52 Unit 6 Practice and Assessment

Outcome 1

1) For each object below, draw a :

a) A car hanging from a crane (there are two forces).

b) A car skidding to a stop (there are three forces).

c) A car with the parking brake set being pushed on by a someone, but not moving (there are four forces here, but two of them are the same type).

 

2) A person stands on a scale.

a) What type of force is pulling them down?

b) What type of force is provided by the scale to hold them up?

c) Draw a free body diagram of this situation.

Outcome 2 

4) Consider the following items:

  • Pliers
  • Tweezers
  • Shovel

(a) For each case, draw a stick figure of the tool and label the , , , , and .

(b) State the for each item above.

Outcome 3

5) For each item in the list in Exercise 4), state whether the tool is providing or increasing . Explain how you know.

Outcome 4

6) When a person raises their heels off the ground, the foot acts like a lever.

(a) Typically we consider the foot as a , but if we treat the ankle bone as the , the in the calf muscle as the , and the from the floor as the , what class of lever is this system?

(b) Calculate the mechanical advantage of this system.

(c) Calculate the tension applied by the calf muscles (F_A) to lift a person with weight of 637 N.

(d)Calculate the force in the ankle joint between the foot and the lower leg bones (F_P). [Hint: Both the normal force from the floor and the calf tension point upward. In order for the foot to be in static equilibrium, the force of the lower leg pushing down on the foot must cancel out both of those upward forces.]

(e) Convert your previous two answers (calf tension and force on ankle) to pounds.

 

A foot with heel raised off the floor. The normal force acts on the ball of the toe and is equal and opposite to the weight. The tension in the Achilles' tendon acts upward on the heel, and the force of the leg bones on the foot acts downward at the ankle. The horizontal distance from the tension force the the ankle is 4 cm and the horizontal distance from normal force to ankle is 12 cm.
The foot acting as a lever arm. Image Credit: OpenStax College Physics

[1]

 

7) The head and neck are also a lever system.

(a) State the class of this lever system.

(b) Calculate the mechanical advantage of this system.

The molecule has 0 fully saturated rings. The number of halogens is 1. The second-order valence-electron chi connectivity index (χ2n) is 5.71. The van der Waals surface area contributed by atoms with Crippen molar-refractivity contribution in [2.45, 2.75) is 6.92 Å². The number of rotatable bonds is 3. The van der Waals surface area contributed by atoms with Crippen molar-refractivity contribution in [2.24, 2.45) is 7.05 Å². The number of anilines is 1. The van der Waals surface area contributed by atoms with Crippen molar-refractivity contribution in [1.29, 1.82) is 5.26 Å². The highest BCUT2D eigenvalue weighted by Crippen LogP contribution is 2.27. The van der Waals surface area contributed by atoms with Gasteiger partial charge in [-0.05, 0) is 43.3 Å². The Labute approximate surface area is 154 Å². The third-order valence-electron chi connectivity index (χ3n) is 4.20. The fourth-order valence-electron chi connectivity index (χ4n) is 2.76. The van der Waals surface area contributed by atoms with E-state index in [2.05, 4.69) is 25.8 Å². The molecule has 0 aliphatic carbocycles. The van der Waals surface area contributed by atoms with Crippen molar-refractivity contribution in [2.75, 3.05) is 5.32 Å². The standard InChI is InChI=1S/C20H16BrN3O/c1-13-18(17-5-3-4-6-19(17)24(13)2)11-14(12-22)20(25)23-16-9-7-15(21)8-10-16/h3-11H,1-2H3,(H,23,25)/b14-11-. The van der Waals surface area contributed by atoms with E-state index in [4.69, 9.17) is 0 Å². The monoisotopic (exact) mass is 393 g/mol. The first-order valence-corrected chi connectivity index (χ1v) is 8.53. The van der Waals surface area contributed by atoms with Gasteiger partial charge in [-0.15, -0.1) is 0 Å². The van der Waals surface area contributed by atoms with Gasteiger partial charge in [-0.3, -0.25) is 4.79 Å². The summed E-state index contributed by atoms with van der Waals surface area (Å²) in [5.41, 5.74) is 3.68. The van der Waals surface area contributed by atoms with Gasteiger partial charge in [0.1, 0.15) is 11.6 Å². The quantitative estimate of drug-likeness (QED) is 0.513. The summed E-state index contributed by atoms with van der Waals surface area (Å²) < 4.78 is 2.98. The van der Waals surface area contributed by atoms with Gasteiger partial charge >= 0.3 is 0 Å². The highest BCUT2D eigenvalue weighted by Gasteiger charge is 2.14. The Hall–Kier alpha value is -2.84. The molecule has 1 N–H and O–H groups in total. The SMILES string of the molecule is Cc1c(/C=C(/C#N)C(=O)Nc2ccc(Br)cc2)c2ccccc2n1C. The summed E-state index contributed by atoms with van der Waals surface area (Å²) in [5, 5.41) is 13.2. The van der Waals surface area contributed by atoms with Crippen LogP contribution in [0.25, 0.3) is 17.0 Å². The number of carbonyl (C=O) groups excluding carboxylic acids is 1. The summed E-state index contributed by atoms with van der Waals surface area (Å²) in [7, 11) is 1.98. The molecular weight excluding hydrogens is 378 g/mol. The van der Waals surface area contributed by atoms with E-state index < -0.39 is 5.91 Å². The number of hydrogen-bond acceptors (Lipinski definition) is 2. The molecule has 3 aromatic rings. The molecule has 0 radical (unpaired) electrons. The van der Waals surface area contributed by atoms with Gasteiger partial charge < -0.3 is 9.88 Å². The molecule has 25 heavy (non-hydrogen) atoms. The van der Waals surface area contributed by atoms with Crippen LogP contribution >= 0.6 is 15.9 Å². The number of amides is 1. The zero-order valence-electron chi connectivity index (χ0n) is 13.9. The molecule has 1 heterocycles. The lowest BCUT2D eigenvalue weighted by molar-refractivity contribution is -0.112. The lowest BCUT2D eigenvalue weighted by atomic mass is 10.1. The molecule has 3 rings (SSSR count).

(c)  Calculate the force of tension in the neck muscles (F_M) to hold the head in the position shown in the diagram.

(d) Calculate the force on the head-neck joint (F_J).

(e) Convert your previous two answers to pounds.

A head and neck system as a lever. The force at the joint acts upward on the head, the force of the neck muscles acts on the back of the head 5 cm behind the joint. The weight of the head acts downward on the front of the head 2.5 cm in front of the joint.
The head and neck acting as a lever system.Image Credit: OpenStax College Physics

[2]

 

8) The structure in the following image remains at rest. What do you know about the force and net torque on the structure?

An inverted triangular structure at rest with a block weighting one side, an arm weighting the other,  and a rocket pushing up on the arm. Rocket images  from http://wpclipart.com are in the Public Domain.

 

9) An engineer performing an inspection on the structure from the previous exercise and measures 45 from beneath the center of gravity of the block to the point where the structure contacts the ground. The block weighs 1200 N. She then measures the distance to the beneath the center of gravity of the arm to be 95 m. The arm weighs 1200 N as well. Finally she measures the distance to beneath the rocket to be 150 m from the contact point. She then calculates the force being provided by the rocket.

(a) what value does the engineer get when calculating the force provided by the rocket?

 

(b) The engineer then calculates the normal force on the structure from the ground, what value does she get?


  1. OpenStax, College Physics. OpenStax CNX. Aug 3, 2018 http://cnx.org/contents/031da8d3-b525-429c-80cf-6c8ed997733a@11.42
  2. OpenStax, College Physics. OpenStax CNX. Aug 3, 2018 http://cnx.org/contents/031da8d3-b525-429c-80cf-6c8ed997733a@11.42

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